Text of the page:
Direction of aftermarket fuses (only for believers!)

It is with reluctance that I start another thread on this topic with the ONLY GOAL for believers to share their experience about aftermarket fuses.
To others: you can call us snobs, emperors w/o clothes,... etc but I hope you refrain posting just your opinion here. If you did not hear any difference, great, maybe there isn’t.

The main driver for this new post is that I am starting a project to mod my NAD M25 7 ch amp for my home theater. It has 19 fuses (2 per channel, 4 on the power supply board, 1 main AC) and I will try a mix of AMR Gold, SR Black and Audio Magic Platinum (anyway that is the plan, I may try out some other brands/models). As it is reasonably difficult to change them, esp the ones on each channel module that requires complete disassembly, I would like to know what the direction is for these models mentioned and of course, others who HAVE HEARD there is a difference please share your experience on any fuse model you have tried.

Fuses are IME directional:
Isoclean is one of the first to indicate the direction (2008/2009) on their fuses. Users of HiFi Tuning (when the awareness rose quite a bit amongst audiophiles) have mostly heard the difference.

As an IEEE engineer, I was highly skeptical of cabling decades ago (I like the speaker design of John Dunlavy but he said on many occasions that cables nor footers matter at all, WRONG!). Luckily, my curiosity proved me wrong as well. I see the same skepticism that I and many others had about the need for aftermarket cables many, many years ago now on fuses and esp on the direction on fuses.

Another example is the direction of capacitors (I do not mean electrolytic types). Even some manufacturers now and certainly many in the past did not believe it can make a difference sonically. Maybe some do but it takes time in the assembly to sort and put them in the right direction/order (esp as some of the cap manufacturers still do not indicate "polarity") so that maybe is one argument why this is not universally implemented.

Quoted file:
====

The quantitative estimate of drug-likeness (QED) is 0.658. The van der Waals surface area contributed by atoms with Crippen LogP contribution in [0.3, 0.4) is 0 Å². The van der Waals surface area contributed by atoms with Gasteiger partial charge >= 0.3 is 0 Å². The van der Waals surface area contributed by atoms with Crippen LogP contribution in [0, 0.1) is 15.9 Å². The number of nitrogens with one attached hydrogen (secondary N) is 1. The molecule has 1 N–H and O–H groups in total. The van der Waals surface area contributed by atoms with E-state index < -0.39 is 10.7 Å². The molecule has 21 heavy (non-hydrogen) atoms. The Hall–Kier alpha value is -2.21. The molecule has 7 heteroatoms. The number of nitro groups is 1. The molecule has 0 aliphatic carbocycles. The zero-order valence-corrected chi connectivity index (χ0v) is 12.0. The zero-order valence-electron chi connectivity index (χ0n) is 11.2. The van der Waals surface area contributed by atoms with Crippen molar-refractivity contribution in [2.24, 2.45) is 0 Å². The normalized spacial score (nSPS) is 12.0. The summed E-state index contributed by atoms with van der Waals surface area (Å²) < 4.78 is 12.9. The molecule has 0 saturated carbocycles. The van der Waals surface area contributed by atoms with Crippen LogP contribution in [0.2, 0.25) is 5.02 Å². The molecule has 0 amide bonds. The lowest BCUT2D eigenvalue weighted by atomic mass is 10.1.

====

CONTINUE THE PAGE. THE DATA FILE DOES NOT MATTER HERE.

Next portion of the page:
Since my head amp inverts the signal, should I just rotate the fuses in my amp and drill a hole to attach my volume knob backwards on the shaft, or maybe just do one of the above? TeeHee
danvignau, have you tried after market fuses at all? You may want to try some and do more about power conditioning. Referring to your post there, big caps is just quantity, not quality.  
If y'all are interested, I think I've sorted out what this reversal phenomena is all about.

It has to do with the fact that the connections on fuse holders are not perfect. The act of reversing the fuse sometimes gets you a better connection. However, directionality really isn't the issue. Similar to a power switch, the contact area of the fuse holder that is actually doing the work is a fraction of the total contact area. As a result, if you simply rotate the fuse in its holder, you will find that there is a best position where more of the fuse holder contact area is touching the fuse contacts. When the fuse was reversed, on occasion you got better contact or worse contact, which appears initially to be a directional issue, but that is really an illusion.

Interestingly, this effect is measurable as a voltage drop across the fuse holder. As you might expect, the less voltage drop the better. So it is possible to adjust (rotate) the fuse in the holder for minimum voltage drop and thus the best performance. A side benefit is the fuse will last a little longer as the operating temperature is reduced.

Sounds right to me, Ralph (Atmasphere). I’ve made similar points in some of the other fuse-related threads. I’ve also suggested at times that before reaching conclusions about the matter that people reverse and re-reverse the direction of the fuse a couple of times or more, to verify that their findings are repeatable. While also assuring that the equipment is in equal states of warmup as the comparisons are made.

Not sure if anyone here has been that thorough, but it seems to me that the less likely and the less explainable a perceived effect would seem to be, the greater the degree of thoroughness that is called for before reaching a conclusion as to its cause.

One additional point that occurs to me, though, is that if the AC voltage at a particular location is significantly on the high side, and therefore presumably higher than the voltage that was assumed and used in the design and test of a component, minimum voltage drop across the fuse holder could conceivably degrade the sound to a slight degree, rather than enhancing it. Depending on the specific design, of course.

Best regards,
-- Al